Hermann Kasack

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The following article is from The Great Soviet Encyclopedia (1979). It might be outdated or ideologically biased.

Kasack, Hermann


Born July 24, 1896, in Potsdam; died Jan. 10, 1966, in Stuttgart. West German writer.

Kasack was a philosopher by education. The early expressionistic lyricism of his work, exemplified by the play Tragic Mission (1917; published in 1920) and the collection of verse Man (1918), was later replaced by speculative poetry, strict in form and full of mysticism. The latter is found in the collections Eternal Truth (1943) and Watermark (1964). His novels The City Beyond the River (1947) and The Big Net (1952) were close in style to those of Kafka. Kasack’s novellas The Cloth Machine (1949) and The Forgeries (1953) were strongly antifascist and dealt with the theme of the degradation of man in capitalist society, although their social criticism was blunted by the influence of existentialism. Kasack’s other work included a collection of essays entitled Mosaic (1956). In 1949 he was awarded the Fontane Prize.


Das unbekannte Ziel, Ausgewählte Proben und Arbeiten. Frankfurt-am-Main, 1963.
In Russian translation:
“Mekhanicheskii dvoinik.” Sovetskaia kul’tura, Nov. 3, 1960.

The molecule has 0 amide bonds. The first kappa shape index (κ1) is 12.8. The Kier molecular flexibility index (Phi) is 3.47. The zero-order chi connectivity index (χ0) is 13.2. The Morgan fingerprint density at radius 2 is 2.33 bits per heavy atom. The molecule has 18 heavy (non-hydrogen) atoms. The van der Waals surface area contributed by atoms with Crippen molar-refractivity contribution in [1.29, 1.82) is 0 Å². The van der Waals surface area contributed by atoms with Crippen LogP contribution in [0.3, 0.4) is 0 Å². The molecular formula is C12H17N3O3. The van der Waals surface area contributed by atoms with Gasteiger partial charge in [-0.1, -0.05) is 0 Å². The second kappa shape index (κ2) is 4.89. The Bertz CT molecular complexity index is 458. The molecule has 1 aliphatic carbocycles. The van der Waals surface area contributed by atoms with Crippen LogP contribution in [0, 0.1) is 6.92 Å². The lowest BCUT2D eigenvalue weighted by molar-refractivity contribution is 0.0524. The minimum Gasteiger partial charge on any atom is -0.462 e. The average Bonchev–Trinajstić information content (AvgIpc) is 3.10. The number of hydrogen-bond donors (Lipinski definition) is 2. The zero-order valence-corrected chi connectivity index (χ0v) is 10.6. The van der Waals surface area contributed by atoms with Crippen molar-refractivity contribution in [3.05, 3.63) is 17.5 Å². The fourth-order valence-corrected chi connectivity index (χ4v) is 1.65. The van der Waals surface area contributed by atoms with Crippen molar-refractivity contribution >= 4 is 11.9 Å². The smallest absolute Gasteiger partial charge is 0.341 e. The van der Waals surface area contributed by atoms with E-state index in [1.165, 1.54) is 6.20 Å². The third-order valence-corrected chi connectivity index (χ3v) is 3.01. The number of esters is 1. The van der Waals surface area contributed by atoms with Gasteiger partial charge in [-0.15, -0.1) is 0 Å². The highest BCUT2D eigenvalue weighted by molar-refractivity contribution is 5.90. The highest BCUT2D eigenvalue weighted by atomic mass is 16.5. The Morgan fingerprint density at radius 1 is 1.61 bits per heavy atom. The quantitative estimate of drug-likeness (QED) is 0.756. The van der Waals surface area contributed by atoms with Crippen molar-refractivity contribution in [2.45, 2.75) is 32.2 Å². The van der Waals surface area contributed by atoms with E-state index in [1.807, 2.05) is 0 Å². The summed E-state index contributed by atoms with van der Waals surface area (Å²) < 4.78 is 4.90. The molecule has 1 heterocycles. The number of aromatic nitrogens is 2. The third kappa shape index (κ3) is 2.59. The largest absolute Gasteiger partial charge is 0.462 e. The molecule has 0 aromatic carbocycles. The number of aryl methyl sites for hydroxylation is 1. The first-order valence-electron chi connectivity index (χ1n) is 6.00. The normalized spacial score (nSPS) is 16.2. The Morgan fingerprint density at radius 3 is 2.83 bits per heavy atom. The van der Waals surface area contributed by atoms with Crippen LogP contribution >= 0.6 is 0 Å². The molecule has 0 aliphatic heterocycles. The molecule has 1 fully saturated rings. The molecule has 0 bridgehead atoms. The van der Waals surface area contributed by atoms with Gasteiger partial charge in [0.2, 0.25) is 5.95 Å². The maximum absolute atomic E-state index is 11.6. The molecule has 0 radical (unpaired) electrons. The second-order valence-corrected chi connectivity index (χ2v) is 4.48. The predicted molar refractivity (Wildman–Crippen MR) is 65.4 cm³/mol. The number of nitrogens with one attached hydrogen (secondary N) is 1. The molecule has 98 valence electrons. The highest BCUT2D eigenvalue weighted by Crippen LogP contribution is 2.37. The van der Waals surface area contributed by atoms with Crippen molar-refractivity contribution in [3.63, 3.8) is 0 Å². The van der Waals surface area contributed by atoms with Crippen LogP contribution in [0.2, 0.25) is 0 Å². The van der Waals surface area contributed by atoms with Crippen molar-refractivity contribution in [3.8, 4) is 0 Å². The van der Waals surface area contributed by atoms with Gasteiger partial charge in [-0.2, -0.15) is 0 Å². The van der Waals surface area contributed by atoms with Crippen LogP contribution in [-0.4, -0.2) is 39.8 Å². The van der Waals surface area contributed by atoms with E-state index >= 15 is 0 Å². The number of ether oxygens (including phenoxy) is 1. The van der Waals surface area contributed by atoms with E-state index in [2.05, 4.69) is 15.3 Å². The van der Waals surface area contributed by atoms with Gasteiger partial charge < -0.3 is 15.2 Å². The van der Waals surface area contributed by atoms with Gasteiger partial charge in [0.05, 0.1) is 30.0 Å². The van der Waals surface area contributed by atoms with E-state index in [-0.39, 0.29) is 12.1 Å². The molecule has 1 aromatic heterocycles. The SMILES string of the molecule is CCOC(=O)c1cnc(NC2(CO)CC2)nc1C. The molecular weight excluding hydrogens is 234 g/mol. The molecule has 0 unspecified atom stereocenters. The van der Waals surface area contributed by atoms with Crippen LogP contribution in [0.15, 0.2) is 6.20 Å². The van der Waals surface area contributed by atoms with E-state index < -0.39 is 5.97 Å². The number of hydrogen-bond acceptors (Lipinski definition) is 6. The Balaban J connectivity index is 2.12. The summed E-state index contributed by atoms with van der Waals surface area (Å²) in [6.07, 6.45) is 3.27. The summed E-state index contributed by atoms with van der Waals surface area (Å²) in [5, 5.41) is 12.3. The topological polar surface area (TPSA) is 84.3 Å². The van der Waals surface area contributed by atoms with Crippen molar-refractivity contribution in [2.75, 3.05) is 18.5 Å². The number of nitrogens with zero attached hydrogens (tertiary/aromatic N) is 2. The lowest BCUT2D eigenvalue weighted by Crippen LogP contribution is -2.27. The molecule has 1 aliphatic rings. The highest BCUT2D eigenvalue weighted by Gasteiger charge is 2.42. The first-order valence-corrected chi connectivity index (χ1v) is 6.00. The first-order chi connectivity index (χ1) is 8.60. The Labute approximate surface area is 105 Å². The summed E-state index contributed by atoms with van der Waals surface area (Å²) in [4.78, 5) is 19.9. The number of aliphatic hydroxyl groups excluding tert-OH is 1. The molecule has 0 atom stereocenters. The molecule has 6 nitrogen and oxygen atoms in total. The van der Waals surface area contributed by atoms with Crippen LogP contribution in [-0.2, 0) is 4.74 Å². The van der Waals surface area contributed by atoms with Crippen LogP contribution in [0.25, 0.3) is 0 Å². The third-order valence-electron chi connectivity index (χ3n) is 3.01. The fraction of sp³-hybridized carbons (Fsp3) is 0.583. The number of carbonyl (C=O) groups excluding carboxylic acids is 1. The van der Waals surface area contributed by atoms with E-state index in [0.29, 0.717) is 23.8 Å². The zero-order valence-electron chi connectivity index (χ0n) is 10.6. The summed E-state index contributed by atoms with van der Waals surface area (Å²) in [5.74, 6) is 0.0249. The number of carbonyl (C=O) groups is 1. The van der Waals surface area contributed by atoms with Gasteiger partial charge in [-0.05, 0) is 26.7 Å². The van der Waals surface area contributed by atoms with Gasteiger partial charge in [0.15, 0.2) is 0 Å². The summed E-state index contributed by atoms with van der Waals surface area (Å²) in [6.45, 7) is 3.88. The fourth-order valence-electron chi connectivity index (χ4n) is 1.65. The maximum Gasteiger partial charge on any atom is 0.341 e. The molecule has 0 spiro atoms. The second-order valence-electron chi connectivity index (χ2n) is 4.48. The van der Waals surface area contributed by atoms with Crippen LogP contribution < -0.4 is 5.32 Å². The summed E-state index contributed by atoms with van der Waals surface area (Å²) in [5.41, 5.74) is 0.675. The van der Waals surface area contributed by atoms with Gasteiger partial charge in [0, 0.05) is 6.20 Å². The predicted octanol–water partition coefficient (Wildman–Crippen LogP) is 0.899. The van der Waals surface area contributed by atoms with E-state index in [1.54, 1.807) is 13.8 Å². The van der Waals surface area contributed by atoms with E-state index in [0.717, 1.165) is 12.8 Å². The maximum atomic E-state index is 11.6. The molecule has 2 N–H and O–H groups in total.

Bader, I. M. Die Maske in H. Kasacks erzählender Dichtung. Berlin, 1965.


The Great Soviet Encyclopedia, 3rd Edition (1970-1979). © 2010 The Gale Group, Inc. All rights reserved.
References in periodicals archive ?
In the next essay Thomas Pekar attempts a comparison of exile works by Anna Seghers and Thomas Mann and early post-war works by Hermann Kasack and Elisabeth Langgasser, focusing on experiences of delocalization and katabasis (the visit to the land of the dead, the most extreme form of delocalization).
The list is surprisingly long, but few, if any, are up to the task: Hermann Kasack, whose The City Beyond the River (1947) Sebald regards as the "key text" in this group, is guilty of "ignoring the appalling reality of collective catastrophe" and reverting to "the code of the Fascist intellectual world." Other contemporaries fare no better: Hans Erich Nossack indulges in "false notions of transcendence"; Arno Schmidt buries himself in "linguistic fretwork"; Peter de Mendelssohn is just plain "embarrassing."
Schami's novel, perhaps suggested by Hermann Kasack's earlier Mechanischer Doppelganger, is cleverly done and provides the reader with an aspect of an author's life which is generally unknown.